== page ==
Friendly or Romantic? Sexual or Non-sexual? Monogamous or not?
Sexual relationships work best when everybody is clear about what they want.
Many people confuse love, commitment, and sex, or assume the three always go hand-in-hand. There are many ways to express love, and you don’t need to have sex with someone to show them you love them. Having sex with someone also does not necessarily mean you are in love with them.
Sexual relationships work best when everybody is clear about what they want. If you don’t tell your partner what you want, you might find you expect different things. One of you might be looking for a fling, and the other a marriage!
Having sex in a committed relationship can make people feel closer and more loving. Having sex in non-committed relationship can also be lots of fun and can make people feel like better friends. Whether you have a one night fling or a fifty-year marriage, it is very important that you like, respect and trust your partner and that you feel liked, respected and trusted by them, as well.
When entering into a new relationship and throughout the course of a relationship (since our expectations often change over time!), talk about whether you want a relationship that is:
- Committed or non-committed? Do you want a commitment such as marriage, long-term dating, raising children, sharing finances, and/or sharing a home, or do you want a less committed dating relationship?
- Friendly or Romantic? Do you want a relationship that is based on friendship, or do you prefer a romantic, emotionally intimate relationship?
- Sexual or non-sexual? Do you expect that you will want to have sex with this person? If you do, are there some sexual activities you want to do and others you do not?
- Monogamous or non-monogamous? Do you want your relationship to be only with that person, so that you each have sex only with each other, or not, so that you and your partner have sex with other people?
Remember to explore each of those questions separately. All combinations are possible!
Common Relationship Structures
- Asexual or non-sexual: Asexual people do not generally have sexual feelings, and/or they choose not to have sex. People who identify as asexual may want emotional relationships, including long-term committed, loving, non-sexual partnerships. Others do have sexual feelings but do not want or do not feel ready for sexual activity with another person, so they are completely or selectively abstinent.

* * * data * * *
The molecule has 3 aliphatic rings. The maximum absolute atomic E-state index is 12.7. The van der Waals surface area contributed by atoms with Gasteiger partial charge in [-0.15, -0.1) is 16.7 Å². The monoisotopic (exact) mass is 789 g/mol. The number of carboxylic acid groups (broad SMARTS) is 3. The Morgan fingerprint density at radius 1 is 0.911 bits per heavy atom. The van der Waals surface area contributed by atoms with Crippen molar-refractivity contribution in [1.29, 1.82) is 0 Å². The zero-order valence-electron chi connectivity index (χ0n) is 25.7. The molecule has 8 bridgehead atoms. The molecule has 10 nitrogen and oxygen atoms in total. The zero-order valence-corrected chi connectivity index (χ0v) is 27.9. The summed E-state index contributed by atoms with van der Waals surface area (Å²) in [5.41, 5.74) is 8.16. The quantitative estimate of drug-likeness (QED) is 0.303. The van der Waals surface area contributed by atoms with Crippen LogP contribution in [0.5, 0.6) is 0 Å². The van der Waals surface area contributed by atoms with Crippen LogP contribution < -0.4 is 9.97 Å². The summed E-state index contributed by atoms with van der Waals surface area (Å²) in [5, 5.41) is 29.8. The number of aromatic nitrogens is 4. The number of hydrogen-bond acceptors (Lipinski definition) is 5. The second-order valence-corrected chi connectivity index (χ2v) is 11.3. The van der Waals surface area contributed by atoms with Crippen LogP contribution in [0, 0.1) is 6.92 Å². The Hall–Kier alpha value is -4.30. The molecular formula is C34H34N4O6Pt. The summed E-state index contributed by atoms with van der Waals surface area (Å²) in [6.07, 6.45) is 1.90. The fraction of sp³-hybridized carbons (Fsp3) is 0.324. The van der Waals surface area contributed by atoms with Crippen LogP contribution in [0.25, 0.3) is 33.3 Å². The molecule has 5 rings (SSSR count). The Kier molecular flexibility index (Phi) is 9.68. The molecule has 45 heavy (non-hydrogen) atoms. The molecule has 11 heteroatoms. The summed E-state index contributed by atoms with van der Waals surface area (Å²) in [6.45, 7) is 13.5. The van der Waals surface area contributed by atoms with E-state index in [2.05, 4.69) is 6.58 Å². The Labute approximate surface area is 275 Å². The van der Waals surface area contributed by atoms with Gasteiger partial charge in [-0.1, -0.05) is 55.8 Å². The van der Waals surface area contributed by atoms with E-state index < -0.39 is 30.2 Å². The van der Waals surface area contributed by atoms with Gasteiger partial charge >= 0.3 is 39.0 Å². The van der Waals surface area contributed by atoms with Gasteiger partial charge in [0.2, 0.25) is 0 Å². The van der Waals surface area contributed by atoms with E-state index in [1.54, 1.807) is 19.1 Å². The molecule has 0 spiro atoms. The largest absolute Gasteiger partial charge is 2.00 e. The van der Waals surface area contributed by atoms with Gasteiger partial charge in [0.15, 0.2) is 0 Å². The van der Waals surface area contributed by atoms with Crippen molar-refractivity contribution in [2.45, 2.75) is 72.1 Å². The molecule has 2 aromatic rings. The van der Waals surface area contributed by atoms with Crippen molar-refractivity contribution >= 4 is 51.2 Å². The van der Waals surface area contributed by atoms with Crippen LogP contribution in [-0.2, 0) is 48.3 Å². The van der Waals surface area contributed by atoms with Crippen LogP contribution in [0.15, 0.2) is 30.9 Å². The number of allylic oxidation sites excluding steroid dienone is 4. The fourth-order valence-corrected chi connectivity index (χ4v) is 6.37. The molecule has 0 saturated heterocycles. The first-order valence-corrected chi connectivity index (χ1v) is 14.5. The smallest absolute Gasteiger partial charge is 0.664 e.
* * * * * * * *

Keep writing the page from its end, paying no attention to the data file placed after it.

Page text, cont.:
- Lifetime mutual monogamy: In these relationships, each person has only one sexual partner in a lifetime. Both partners only have sex with each other.
- Mutual serial monogamy: This is a common relationship structure among many adults. When someone is serially monogamous, they may have sexual contact with more than one person over a lifetime, but they only maintain one long-term sexual partnership at a time, in which both partners are monogamous (have sex only with each other).
- Mutual fidelity: Mutual fidelity is similar to mutual monogamy except that there may be more than two people involved in this kind of relationship. Groups or families of three, four or more may have sexual relationships with one another but not have sex with anyone outside the group.
- Sexually non-monogamous relationships: Sexually non-monogamous relationships include consensual/honest non-monogamy such as “casual dating,” swinging, polyamory, and open relationships, as well as non-consensual/dishonest non-monogamy, also known as cheating. There are a wide variety of sexually non-monogamous relationship structures that people may choose, in which one or more members of a couple or group have sex with others.
Though at first glance it may seem like a sexually non-monogamous person is at a higher risk of STI infection than a serially monogamous one, remember that relationship structure is only one risk factor for STIs. Other things that increase the chance of getting an STI are a high number of lifetime sexual partners, irregular STI testing and treatment, sharing needles for IV drug use, having sex with strangers or sex workers, and incorrect and/or irregular use of sexual barriers. A sexually non-monogamous person who correctly and regularly uses sexual barriers such as condoms may be less likely to get an STI than a mutually serially monogamous person who does not use barriers or has a partner of unknown STI status.